Working in sodium-ion batteries, I want to say, is one of [my favorite] aspects of my research, however, I think this is also the most [challenging] for me. In the 1960s actually, sodium-ion batteries were widely studied. If you look at the periodic table, in those early days, when they looked at the standard reduction potential, sodium lay in a good position because lithium’s potential is too negative. A lot of brilliant scientist in the late 1960s and early 1970s worked on sodium-ion batteries but then lithium chemistry took off, and ever since sodium has always lagged behind.
Sodium has the potential to be an energy storage solution, but it does no good to always compare it with lithium. The fact is, based on the thermodynamics, you cannot build a sodium-ion battery that gives you very high voltage. Now, if we instead think about sodium for large-scale grid storage, we are talking about potentially megawatt-hour storage, which means we’ll have containers of large volume.
The other thing is, batteries have always been considered as a consumable, but with sodium batteries, we want people to think of them as assets. Think about your house; you don’t expect to have to rebuild your house ten years later, right? So, I think that a mindset change is required. It is very, very difficult to engage or even encourage industry to think of batteries as an asset, but being able to recycle and reuse batteries could enable that. I hope more people can realize this, that it’s scientifically possible and can be done.
What are your future plans?
At this point our battery research is divided between three different areas. I truly believe that maybe as soon as 2050 we’re going to electrify and digitize everything. Everything! I mean literally everything. Think internet of things! But how do you connect everything to each other, have them talk to each other, send and receive signals? So, [in this sense] those are the battery chemistries or designs we work on. We want to make batteries that are “invisible”, that work on things like sensors. We have a small group of graduate students who are working on areas like 5G, communication between buildings, between cars, cars and buildings, and so on.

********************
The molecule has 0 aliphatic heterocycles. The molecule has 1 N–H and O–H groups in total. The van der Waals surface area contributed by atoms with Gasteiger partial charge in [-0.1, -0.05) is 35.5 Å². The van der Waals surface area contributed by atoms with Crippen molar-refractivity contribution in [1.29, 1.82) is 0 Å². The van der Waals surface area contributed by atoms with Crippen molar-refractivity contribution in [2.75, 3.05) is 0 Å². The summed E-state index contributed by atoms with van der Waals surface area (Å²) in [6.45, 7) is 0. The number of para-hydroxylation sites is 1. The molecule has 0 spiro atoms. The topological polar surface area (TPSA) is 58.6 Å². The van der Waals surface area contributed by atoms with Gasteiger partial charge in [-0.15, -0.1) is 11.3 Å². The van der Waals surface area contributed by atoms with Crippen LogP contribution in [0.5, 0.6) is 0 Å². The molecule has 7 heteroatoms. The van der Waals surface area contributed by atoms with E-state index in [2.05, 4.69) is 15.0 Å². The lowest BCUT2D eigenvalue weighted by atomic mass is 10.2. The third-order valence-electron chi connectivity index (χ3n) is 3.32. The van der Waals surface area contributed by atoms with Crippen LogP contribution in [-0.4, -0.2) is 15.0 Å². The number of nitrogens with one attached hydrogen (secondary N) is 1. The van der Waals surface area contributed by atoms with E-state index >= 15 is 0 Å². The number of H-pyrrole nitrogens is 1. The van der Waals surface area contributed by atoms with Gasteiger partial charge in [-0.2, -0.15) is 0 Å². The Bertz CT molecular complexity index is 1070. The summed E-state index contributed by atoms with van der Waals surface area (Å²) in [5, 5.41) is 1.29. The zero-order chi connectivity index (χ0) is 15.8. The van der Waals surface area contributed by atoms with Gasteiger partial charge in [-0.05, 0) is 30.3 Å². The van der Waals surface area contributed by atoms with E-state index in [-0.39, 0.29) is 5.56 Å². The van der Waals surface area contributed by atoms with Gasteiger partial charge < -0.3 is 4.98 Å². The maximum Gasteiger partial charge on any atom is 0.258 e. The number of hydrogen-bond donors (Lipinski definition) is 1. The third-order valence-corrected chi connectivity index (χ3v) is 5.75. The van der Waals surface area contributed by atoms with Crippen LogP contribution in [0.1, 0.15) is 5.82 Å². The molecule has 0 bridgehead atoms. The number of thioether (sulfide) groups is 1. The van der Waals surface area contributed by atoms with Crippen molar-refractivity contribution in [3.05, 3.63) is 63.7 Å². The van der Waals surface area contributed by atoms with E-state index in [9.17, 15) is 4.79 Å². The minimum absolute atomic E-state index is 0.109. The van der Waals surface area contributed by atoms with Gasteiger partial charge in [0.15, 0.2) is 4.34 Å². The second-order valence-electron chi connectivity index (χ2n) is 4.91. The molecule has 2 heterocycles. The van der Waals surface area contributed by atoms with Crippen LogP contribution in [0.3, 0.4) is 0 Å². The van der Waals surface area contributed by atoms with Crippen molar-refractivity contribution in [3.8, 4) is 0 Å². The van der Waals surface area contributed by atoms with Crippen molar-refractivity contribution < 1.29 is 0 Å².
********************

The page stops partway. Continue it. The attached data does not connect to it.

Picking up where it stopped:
The second area is batteries for electric vehicles. We are really focusing on safety and longevity. Safety obviously has improved from one in one hundred thousand failures to one in ten million. But that means if we ship out one billion cells, we will still have one hundred accidents every year. The battery field is really trying to improve safety as well as the cycle life. You might have heard about the million-mile battery! It’s definitely possible, thermodynamically nothing is prohibiting it and the goal is very achievable, I would say.
The majority of my other research efforts will be put into the grid, to think about how to deploy megawatt-hour batteries, coming back to this idea where turn the battery into a real asset. I have been spending quite a bit of time talking to investors, educating them on how batteries can be huge assets — these are “banks” for electrons!
I think I will be very busy for the next few decades. We have to help the world transition to a more efficient and sustainable power. We’re transitioning to an era of better technologies. Burning things to generate mechanical motion, to then get electrons, is so inefficient. If you want, you can electrify everything, by going directly from chemicals to electrons, you can directly use the electromotor for motion generation.The next generation of scientist and engineers will find that burning things is such an outdated, past technology.
Do you feel women are well represented in STEM fields in general? If not, what can be done to address this?